The jewel of Galveston’s Golden Era, the Balinese Room, closed its doors in 1957. One of Texas’s most glamorous dining and entertainment venues for decades, the Balinese finally succumbed to the determination of then-attorney general Will Wilson and his campaign to end the Free State of Galveston forever. The building itself and much of the original interior sat suspended over the beach waters for the past five decades, a destination for the never ending stream of gawkers, fans, or the simply curious. But this September, the club famous for gambling finally lost her bet with the Gulf. It was a damn good run.
To the very end, visitors, some from afar, still wanted to stare at this unimposing structure fifty years after it closed. The Balinese Room had a particular magnetism as historic buildings often do. And the mysterious pull was no doubt enhanced by its notorious past. The colorful parade of entertainers, high stakes gamblers, and food aficionados are now the ghosts of high times on the seawall. It is fun to relive mentally what might have transpired inside and perhaps through simple proximity hope to collect some of the residual energy.
All my life I have heard stories about the Balinese Room and the Maceos. Some were revealed when I was introduced. “Are you related to that family in Galveston?” Yes, that would be us. Other colorful anecdotes were happily revealed at the mention of the good old days. These stories were not from family. They were tossed into conversations from total strangers when the subject was Galveston’s colorful past. People were always eager to share their memories, and I loved hearing them. Their narratives were rich and meaningful, even when they didn’t know who I was.
Some of my best childhood memories were the nights I accompanied my parents at the Balinese. My father, Joe Maceo, was employed there and received a perk—a show and dinner for him and his family every other week. Those evenings were not the conventional night out with Mom and Dad. In the fifties, how many kids got to go to the family nightclub for a dinner and show? I went often. It was an amazing experience and a lot to take in for a six year old.
The fact that this lively club hung over the Gulf was definitely part of its mystique. The long and infamous raid-proof ramp leading to the club proper was only partially enclosed. I remember that long walk with great anticipation—the warm salty breeze, the waves crashing below. Then upon entering the first room the difference was striking. It was like walking into Shangri-La. I still recall the contrast going from the humid, warm air to the cool, dry, scented air inside. It is said olfactory memory is our strongest, and I still remember exactly how the Balinese Room smelled. It had its own scent. Perhaps it was a combination of Gulf-soaked wood and air conditioning mixed with the earthy smells of fiber mat and bamboo. I loved the wild carpet of swirling tropical leaves. And as I stepped in, the aroma was mixed with a display of colorful fish and the chirps and squaws of exotic birds.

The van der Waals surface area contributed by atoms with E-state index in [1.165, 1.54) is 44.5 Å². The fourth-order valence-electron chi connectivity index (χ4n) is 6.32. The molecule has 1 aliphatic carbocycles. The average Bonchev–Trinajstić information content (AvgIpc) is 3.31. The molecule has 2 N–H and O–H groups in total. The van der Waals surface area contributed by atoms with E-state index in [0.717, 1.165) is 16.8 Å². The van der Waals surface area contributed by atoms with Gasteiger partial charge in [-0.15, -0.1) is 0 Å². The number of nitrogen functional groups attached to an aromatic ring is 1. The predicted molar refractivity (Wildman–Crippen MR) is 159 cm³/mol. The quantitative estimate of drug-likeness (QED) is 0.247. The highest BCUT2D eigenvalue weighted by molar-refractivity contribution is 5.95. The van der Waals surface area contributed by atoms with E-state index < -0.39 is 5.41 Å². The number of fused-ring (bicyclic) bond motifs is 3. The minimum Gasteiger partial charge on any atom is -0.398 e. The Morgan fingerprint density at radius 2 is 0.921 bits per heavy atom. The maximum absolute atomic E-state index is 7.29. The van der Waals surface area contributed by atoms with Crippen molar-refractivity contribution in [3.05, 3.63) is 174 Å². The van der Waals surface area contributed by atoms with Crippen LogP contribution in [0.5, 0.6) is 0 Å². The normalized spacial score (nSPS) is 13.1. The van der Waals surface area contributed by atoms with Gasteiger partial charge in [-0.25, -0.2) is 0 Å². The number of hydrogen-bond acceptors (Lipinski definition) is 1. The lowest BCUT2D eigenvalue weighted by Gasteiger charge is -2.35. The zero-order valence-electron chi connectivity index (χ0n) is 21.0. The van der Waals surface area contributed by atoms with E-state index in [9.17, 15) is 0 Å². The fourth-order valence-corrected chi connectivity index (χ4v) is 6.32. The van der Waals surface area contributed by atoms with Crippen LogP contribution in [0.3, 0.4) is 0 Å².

Galveston’s palm trees were nothing like the lighted ones surrounding the Balinese stage. And anyone who has ever danced there remembers the dramatic effect of the black lights and the glow of white shirts. In fact, state of the art ultraviolet lights were installed under the toilet seats; a nice lady would hand you a towel after you washed your hands. You better believe that over-the-top South Seas decor was spellbinding with its fishnets and glass globes. The walls were lined with colorful murals of Polynesian women posed on the beaches, surrounded by oversized flowers and palms. I happily sat and watched the flaming shish kebabs pass by, sipped my Shirley Temple and waited for the show.
The shows were the best. I cannot remember the names of the performers, but at the time, I knew they were famous through the chatter and excitement of the grownups. It didn’t really matter whether the show was song and dance, magicians, or comedian. I was mesmerized by that whole bigger-than-life scene with the swishing of the brushes on the snare drum and the lively horns. Those nights at the Balinese were always the best evenings.
I never saw the back rooms. But in 2002, I heard about the restoration and reopening, and one afternoon my father and I decided to take a peak. At 82, my father made the long walk to the end of the pier. He was thrilled at what he saw. Much of the interior was remarkably the same. Scott Arnold, the new owner, gave us the grand tour. Dad shared some stories and history with Scott and chuckled that the massive six-foot-tall safe sat exactly where it had been in 1957. The back rooms, where the gaming tables were located, were unfinished, but I enjoyed seeing Grace John’s beautiful paintings on acrylic, which, I was told, were in the same place on the wall.
About seven years ago I got a call from a friend in Houston. My former art teacher and mentor had passed away. Her partner was calling with a most unusual offer. “Peggy, would you like a baby grand piano?” Pat asked. “Absolutely” was my stunned reply. But this overly generous gift was even more unique. Decades ago, when the couple had two homes (one being Galveston), they purchased the piano from the estate of Al Avalar. Al was their former neighbor and a talented piano player and musician. Al had purchased the piano from the Balinese when it closed. My good fortune sits in my living room now.
The building is gone, along with the great smells. Only a line of pilings remain, the lavish decor reduced to rubble by Hurricane Ike. I have some wonderful mementos: a menu signed by Phil Harris and Alice Faye, the Balinese wine list, some commercial pots and cookware from the kitchen, a tablecloth and napkins, and chips. And if I choose, I can recall those nights. I just put on a Sinatra record, and I’m right there again.